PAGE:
function sendFastest(req, res) {
    var n = 0;
    function done(reply) { // Callback for completed subrequests
        if (n++ == 0) {
            req.log("WINNER is " + reply.uri);
            res.return(reply.status, reply.body);
    req.subrequest("/server_one", req.variables.args, done);
    req.subrequest("/server_two", req.variables.args, done);

The js_include directive in the corresponding NGINX Plus configuration reads in the JavaScript code from fastest_wins.js. All requests matching the root location (/) are passed to the sendFastest() function which generates subrequests to the /server_one and /server_two locations. The original URI with query parameters is passed to the corresponding backend servers. Both subrequests execute the done callback function. However, since this function includes res.return(), only the subrequest that completes first sends its response to the client.

js_include fastest_wins.js;

server {
    listen 80;

    location / {
        js_content sendFastest;

    location /server_one {
        proxy_pass$request_uri; # Pass the original URI

    location /server_two {

Hash Functions

The njs modules for both HTTP and TCP/UDP traffic now include a crypto library with implementations of:

A sample use case for hash functions is to add data integrity to application cookies. The following njs code sample includes a signCookie() function to add a digital signature to a cookie and a validateCookieSignature() function to validate signed cookies.

function signCookie(req, res) {
    if (res.headers["set-cookie"].length) {
        // Response includes a new cookie
        var cookie_data = res.headers["set-cookie"].split(";");
        var c = require('crypto');
        var h = c.createHmac('sha256').update(cookie_data[0] + req.remoteAddress);
        return "signature=" + h.digest('hex');
    return "";

function validateCookieSignature(req) {
    var raw_cookie = req.variables["cookie_" + req.variables.cookie_name];
    if (raw_cookie.length) {
        // Cookie is present, ensure signed version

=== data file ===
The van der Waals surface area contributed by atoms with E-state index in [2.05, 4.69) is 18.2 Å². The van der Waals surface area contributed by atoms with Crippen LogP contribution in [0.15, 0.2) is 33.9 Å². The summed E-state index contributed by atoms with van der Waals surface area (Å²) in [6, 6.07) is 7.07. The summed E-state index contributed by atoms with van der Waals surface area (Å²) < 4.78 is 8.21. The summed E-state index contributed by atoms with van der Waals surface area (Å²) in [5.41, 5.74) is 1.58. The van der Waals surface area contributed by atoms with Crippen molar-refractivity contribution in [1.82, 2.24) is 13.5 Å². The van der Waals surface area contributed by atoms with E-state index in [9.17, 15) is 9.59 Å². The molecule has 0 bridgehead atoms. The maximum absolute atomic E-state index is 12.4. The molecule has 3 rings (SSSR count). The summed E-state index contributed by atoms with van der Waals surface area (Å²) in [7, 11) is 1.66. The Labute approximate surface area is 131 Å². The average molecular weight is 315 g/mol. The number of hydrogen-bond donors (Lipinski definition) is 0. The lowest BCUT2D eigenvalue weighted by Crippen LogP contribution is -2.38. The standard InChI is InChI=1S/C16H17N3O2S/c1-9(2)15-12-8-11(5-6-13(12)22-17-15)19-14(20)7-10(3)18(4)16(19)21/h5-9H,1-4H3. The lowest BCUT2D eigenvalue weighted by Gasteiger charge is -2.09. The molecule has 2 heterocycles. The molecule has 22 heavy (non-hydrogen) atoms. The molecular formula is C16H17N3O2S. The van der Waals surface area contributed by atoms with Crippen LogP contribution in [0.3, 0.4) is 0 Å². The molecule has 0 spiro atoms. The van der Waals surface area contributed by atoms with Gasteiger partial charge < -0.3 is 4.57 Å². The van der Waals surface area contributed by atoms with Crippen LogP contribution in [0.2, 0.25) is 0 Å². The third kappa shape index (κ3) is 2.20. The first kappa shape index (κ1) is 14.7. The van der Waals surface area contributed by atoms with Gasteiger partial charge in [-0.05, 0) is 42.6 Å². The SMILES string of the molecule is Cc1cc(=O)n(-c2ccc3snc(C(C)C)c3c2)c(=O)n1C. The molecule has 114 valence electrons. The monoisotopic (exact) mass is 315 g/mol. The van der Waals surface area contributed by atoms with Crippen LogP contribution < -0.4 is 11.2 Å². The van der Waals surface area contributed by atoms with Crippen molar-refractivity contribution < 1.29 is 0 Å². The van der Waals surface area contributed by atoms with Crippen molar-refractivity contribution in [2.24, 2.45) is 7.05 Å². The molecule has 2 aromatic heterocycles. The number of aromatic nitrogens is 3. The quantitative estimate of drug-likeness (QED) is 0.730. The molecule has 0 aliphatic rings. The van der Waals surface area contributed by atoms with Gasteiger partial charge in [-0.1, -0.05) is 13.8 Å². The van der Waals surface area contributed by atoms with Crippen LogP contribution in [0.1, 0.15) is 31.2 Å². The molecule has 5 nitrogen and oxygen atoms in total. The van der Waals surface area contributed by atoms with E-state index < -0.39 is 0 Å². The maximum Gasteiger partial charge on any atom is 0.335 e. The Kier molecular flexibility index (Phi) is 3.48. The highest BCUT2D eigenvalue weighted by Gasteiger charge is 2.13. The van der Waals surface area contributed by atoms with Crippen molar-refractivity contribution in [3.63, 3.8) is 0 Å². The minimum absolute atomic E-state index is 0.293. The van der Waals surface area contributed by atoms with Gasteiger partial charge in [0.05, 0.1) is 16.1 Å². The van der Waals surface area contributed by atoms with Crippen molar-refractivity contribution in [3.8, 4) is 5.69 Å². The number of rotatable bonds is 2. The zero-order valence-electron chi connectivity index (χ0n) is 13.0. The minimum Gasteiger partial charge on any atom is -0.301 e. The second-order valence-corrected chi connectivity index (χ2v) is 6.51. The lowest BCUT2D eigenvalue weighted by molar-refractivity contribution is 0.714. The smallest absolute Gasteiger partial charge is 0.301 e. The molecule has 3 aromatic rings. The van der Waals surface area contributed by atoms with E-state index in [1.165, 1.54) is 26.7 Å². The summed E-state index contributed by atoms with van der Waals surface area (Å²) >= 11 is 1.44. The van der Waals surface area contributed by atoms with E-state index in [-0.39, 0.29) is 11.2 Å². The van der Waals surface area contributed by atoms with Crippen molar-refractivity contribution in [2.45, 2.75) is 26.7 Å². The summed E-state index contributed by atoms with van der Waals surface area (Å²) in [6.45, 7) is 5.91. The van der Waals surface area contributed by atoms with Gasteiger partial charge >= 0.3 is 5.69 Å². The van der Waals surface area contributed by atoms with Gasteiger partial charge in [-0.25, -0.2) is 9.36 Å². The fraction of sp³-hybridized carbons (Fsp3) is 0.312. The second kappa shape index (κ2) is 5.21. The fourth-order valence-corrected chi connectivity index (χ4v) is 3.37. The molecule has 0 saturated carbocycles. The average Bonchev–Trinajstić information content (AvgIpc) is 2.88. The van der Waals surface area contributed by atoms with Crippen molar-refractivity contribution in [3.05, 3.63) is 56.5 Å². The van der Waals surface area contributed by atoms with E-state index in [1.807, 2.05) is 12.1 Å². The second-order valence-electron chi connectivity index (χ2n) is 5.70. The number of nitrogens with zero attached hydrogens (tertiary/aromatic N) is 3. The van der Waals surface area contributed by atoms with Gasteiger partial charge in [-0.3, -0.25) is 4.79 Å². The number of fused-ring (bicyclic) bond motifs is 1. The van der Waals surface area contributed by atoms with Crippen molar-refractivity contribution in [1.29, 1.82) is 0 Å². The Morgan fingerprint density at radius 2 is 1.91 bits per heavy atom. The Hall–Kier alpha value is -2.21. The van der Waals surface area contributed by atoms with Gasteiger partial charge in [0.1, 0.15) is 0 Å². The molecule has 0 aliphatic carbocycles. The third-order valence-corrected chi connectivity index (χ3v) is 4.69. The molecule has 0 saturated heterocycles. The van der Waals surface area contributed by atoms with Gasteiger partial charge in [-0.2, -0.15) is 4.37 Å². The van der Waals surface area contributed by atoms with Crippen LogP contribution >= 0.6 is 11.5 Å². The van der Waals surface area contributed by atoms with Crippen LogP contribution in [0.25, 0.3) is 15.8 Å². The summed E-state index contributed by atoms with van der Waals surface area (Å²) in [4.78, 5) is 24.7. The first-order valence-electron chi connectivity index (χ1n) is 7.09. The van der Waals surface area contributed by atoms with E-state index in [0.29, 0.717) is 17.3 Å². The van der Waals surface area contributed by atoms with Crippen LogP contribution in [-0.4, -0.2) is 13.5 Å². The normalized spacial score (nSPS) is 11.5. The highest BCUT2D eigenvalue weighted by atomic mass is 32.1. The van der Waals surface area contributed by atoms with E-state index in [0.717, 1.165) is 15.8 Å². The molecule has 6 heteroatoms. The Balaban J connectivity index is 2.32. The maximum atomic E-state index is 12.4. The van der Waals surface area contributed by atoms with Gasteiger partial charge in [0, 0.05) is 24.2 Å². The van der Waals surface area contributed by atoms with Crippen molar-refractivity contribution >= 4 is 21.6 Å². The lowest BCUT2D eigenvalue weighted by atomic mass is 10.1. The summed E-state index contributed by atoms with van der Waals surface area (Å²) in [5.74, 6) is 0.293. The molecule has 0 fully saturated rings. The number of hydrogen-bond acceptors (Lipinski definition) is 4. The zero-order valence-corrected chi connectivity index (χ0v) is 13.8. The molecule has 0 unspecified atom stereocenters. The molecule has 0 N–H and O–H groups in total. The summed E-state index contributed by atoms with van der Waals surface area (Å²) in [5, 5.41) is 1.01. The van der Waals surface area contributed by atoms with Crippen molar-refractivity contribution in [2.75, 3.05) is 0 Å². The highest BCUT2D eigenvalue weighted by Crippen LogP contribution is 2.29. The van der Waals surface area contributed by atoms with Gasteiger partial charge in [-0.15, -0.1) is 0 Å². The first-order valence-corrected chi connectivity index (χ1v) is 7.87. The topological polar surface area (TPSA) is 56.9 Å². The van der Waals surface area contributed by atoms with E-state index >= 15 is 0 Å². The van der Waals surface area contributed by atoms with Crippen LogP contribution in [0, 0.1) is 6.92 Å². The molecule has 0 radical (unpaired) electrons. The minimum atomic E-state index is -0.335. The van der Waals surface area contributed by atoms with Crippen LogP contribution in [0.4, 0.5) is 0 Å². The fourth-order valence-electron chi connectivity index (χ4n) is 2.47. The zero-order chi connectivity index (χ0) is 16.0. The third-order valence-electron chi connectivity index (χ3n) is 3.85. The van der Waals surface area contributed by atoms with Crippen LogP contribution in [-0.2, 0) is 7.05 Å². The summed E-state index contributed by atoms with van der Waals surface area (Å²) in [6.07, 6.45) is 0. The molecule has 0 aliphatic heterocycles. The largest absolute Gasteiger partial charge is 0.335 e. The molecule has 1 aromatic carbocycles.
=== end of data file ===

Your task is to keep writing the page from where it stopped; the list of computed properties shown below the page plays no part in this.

var sig_cookie = req.variables["cookie_signature"];
        if (sig_cookie.length) {
            // Signature presented, check for match
            var c = require('crypto');
            var h = c.createHmac('sha256').update(req.variables.cookie_name + "=" + raw_cookie + req.remoteAddress);
            if (h.digest('hex') == sig_cookie) {
                return ""; // Success
    } else {
        return ""; // No cookie presented therefore no validation
    return "1"; // Failure

The following NGINX Plus configuration utilizes the njs code to validate cookie signatures in incoming HTTP requests and return an error message to the client if validation fails. NGINX Plus proxies the request if validation succeeds or no cookie is present.

js_include cookie_signing.js
js_set $signature_error validateCookieSignature;
js_set $signed_cookie signCookie;

server {
    listen 80;

    set $cookie_name "session"; // The cookie name to be signature-checked
    location / {
        if ($signature_error) {
            return 403; # Unauthorized
        proxy_pass http://my_backend;
        add_header Set-Cookie $signed_cookie;

Additional New Features

ALPN Variable for the Stream Modules

Application Layer Protocol Negotiation (ALPN) is an extension to TLS that enables a client and server to negotiate during the TLS handshake which protocol will be used for the connection being established, avoiding additional round trips which might incur latency and degrade the user experience. The most common use case for ALPN is automatically upgrading connections from HTTP to HTTP/2 when both client and server support HTTP/2.

The new NGINX variable $ssl_preread_alpn_protocols, first introduced in NGINX Open Source 1.13.10, captures the negotiated protocol. Given the configuration below, an XMPP client can introduce itself through ALPN such that NGINX Plus routes XMPP traffic to the xmpp_backend upstream group, gRPC traffic to grpc_backend, and all other traffic to http_backend, all through a single endpoint.

To enable NGINX Plus to extract information from the ClientHello message at the ALPN preread phase and obtain the value to be assigned to $ssl_preread_alpn_protocols, you must also include the ssl_preread on directive.

stream {
    map $ssl_preread_alpn_protocols $upstream {
        "xmpp-client"     xmpp_backend;
        "~\bh2\b"         grpc_backend; # 'h2' appears within word boundaries (\b)
        default           http_backend; # Treat all other clients as HTTP

    upstream xmpp_backend {
    upstream grpc_backend {
    upstream http_backend {

    server {
        listen 443 ssl;
        # Set ssl_certificate and ciphers here

        ssl_preread on;
        proxy_pass $upstream;

To learn more, see the documentation for the ngx_stream_ssl_preread module.

Queue Time Variable